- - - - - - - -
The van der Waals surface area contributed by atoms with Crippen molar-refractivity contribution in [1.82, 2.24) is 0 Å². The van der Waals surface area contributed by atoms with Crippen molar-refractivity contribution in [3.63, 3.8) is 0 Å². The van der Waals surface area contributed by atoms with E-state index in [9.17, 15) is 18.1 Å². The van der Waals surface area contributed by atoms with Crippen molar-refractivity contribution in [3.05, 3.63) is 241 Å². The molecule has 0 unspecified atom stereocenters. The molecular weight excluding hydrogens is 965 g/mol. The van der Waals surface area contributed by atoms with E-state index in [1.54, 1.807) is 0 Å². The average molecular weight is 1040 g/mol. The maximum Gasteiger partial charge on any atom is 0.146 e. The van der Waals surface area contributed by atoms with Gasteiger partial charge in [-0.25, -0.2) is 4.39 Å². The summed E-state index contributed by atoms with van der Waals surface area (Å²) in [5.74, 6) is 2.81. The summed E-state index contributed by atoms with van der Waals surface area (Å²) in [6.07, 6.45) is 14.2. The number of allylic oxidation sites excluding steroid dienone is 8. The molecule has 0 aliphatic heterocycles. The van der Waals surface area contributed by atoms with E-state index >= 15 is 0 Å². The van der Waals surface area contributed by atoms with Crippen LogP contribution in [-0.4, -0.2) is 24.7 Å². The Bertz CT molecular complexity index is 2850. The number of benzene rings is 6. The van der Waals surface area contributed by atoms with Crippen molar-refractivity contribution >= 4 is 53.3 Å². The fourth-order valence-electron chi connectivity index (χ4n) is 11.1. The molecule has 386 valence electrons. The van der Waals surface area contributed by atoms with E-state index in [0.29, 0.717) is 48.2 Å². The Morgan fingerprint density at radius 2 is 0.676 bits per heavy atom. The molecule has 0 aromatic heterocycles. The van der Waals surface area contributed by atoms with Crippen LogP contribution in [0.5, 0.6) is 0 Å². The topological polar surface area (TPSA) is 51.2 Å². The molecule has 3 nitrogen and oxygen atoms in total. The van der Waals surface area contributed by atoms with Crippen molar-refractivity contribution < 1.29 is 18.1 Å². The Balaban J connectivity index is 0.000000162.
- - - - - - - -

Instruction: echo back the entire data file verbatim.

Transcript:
The van der Waals surface area contributed by atoms with Crippen molar-refractivity contribution in [1.82, 2.24) is 0 Å². The van der Waals surface area contributed by atoms with Crippen molar-refractivity contribution in [3.63, 3.8) is 0 Å². The van der Waals surface area contributed by atoms with E-state index in [9.17, 15) is 18.1 Å². The van der Waals surface area contributed by atoms with Crippen molar-refractivity contribution in [3.05, 3.63) is 241 Å². The molecule has 0 unspecified atom stereocenters. The molecular weight excluding hydrogens is 965 g/mol. The van der Waals surface area contributed by atoms with E-state index in [1.54, 1.807) is 0 Å². The average molecular weight is 1040 g/mol. The maximum Gasteiger partial charge on any atom is 0.146 e. The van der Waals surface area contributed by atoms with Gasteiger partial charge in [-0.25, -0.2) is 4.39 Å². The summed E-state index contributed by atoms with van der Waals surface area (Å²) in [5.74, 6) is 2.81. The summed E-state index contributed by atoms with van der Waals surface area (Å²) in [6.07, 6.45) is 14.2. The number of allylic oxidation sites excluding steroid dienone is 8. The molecule has 0 aliphatic heterocycles. The van der Waals surface area contributed by atoms with E-state index >= 15 is 0 Å². The van der Waals surface area contributed by atoms with Crippen LogP contribution in [-0.4, -0.2) is 24.7 Å². The Bertz CT molecular complexity index is 2850. The number of benzene rings is 6. The van der Waals surface area contributed by atoms with Crippen molar-refractivity contribution >= 4 is 53.3 Å². The fourth-order valence-electron chi connectivity index (χ4n) is 11.1. The molecule has 386 valence electrons. The van der Waals surface area contributed by atoms with E-state index in [0.29, 0.717) is 48.2 Å². The Morgan fingerprint density at radius 2 is 0.676 bits per heavy atom. The molecule has 0 aromatic heterocycles. The van der Waals surface area contributed by atoms with Crippen LogP contribution in [0.5, 0.6) is 0 Å². The topological polar surface area (TPSA) is 51.2 Å². The molecule has 3 nitrogen and oxygen atoms in total. The van der Waals surface area contributed by atoms with Crippen molar-refractivity contribution < 1.29 is 18.1 Å². The Balaban J connectivity index is 0.000000162.